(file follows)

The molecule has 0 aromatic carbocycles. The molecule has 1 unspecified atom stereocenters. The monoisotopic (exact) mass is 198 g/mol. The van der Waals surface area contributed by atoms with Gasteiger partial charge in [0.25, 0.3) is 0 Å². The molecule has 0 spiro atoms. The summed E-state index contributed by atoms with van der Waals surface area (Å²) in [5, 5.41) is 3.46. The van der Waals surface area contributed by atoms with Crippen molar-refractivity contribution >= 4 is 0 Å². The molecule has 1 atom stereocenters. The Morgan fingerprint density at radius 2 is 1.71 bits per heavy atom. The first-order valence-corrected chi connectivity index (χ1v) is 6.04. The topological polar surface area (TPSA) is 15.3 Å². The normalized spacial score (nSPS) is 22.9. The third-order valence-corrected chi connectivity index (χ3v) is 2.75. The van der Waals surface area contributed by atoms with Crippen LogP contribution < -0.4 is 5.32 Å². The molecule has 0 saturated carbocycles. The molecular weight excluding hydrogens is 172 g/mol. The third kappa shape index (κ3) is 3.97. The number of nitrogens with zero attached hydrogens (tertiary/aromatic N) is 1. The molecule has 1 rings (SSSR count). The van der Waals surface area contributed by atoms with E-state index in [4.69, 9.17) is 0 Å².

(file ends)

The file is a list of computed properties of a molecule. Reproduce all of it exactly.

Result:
The molecule has 0 aromatic carbocycles. The molecule has 1 unspecified atom stereocenters. The monoisotopic (exact) mass is 198 g/mol. The van der Waals surface area contributed by atoms with Gasteiger partial charge in [0.25, 0.3) is 0 Å². The molecule has 0 spiro atoms. The summed E-state index contributed by atoms with van der Waals surface area (Å²) in [5, 5.41) is 3.46. The van der Waals surface area contributed by atoms with Crippen molar-refractivity contribution >= 4 is 0 Å². The molecule has 1 atom stereocenters. The Morgan fingerprint density at radius 2 is 1.71 bits per heavy atom. The first-order valence-corrected chi connectivity index (χ1v) is 6.04. The topological polar surface area (TPSA) is 15.3 Å². The normalized spacial score (nSPS) is 22.9. The third-order valence-corrected chi connectivity index (χ3v) is 2.75. The van der Waals surface area contributed by atoms with Crippen LogP contribution < -0.4 is 5.32 Å². The molecule has 0 saturated carbocycles. The molecular weight excluding hydrogens is 172 g/mol. The third kappa shape index (κ3) is 3.97. The number of nitrogens with zero attached hydrogens (tertiary/aromatic N) is 1. The molecule has 1 rings (SSSR count). The van der Waals surface area contributed by atoms with E-state index in [4.69, 9.17) is 0 Å².